N.J. Education Commissioner says voters won’t raise taxes to pay more for teachers

    New Jersey Governor Chris Christie’s Education Commissioner says New Jersey voters will not support higher taxes to pay for rising school salaries and benefits.
    In testimony before the Assembly budget committee, Education Commissioner Bret Schundler said the rejection of 58 percent of proposed local school budgets last week sends a message, “Our public schools are in financial crisis but New Jerseyans know that raising taxes is not the answer. We need to listen to voters lest next year 60 percent of elected officials be rejected.”

    New Jersey Governor Chris Christie’s Education Commissioner says New Jersey voters will not support higher taxes to pay for rising school salaries and benefits.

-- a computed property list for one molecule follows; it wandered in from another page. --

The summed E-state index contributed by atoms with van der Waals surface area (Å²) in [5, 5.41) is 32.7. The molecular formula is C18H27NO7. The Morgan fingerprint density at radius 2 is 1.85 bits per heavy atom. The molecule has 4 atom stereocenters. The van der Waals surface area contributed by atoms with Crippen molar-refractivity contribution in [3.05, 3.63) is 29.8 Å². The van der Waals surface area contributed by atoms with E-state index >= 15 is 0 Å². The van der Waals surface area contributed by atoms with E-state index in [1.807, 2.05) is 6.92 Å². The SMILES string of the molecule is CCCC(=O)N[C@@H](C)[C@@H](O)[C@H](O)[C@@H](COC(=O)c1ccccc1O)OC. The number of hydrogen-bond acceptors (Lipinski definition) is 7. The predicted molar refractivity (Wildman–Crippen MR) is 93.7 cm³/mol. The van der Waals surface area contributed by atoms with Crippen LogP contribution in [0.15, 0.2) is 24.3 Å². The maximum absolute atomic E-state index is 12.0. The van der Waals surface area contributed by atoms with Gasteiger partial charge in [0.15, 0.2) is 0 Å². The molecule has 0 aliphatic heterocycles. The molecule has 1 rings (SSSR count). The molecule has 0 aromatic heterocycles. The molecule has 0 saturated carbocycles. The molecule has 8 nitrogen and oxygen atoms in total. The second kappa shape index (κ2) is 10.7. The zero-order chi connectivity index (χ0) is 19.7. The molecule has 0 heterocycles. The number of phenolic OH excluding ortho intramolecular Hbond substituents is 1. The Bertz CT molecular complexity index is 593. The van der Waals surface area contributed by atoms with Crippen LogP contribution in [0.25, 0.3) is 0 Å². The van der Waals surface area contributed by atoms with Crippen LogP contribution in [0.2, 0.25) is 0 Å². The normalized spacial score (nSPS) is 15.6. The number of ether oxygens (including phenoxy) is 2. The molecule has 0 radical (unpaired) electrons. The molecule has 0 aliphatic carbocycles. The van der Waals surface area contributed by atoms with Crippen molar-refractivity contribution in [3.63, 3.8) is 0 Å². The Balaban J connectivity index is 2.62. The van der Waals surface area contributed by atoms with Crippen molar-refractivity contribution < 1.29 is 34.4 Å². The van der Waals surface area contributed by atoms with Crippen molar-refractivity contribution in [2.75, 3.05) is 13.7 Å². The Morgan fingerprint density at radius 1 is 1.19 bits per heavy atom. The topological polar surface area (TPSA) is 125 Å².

In testimony before the Assembly budget committee, Education Commissioner Bret Schundler said the rejection of 58 percent of proposed local school budgets last week sends a message, “Our public schools are in financial crisis but New Jerseyans know that raising taxes is not the answer. We need to listen to voters lest next year 60 percent of elected officials be rejected.”

    Budget Committee Chairman Lou Greeenwald had a quick reaction, “I think the Governor should be very worried about that comment because I think he’s had probably the single largest tax increase on property taxpayers than any Governor since I’ve been here.”

    Greenwald said voters were asking to get rid of waste, not the increase in class size and the elimination of junior varsity athletics some schools are making because of the drop in aid in the Governor’s budget plan.

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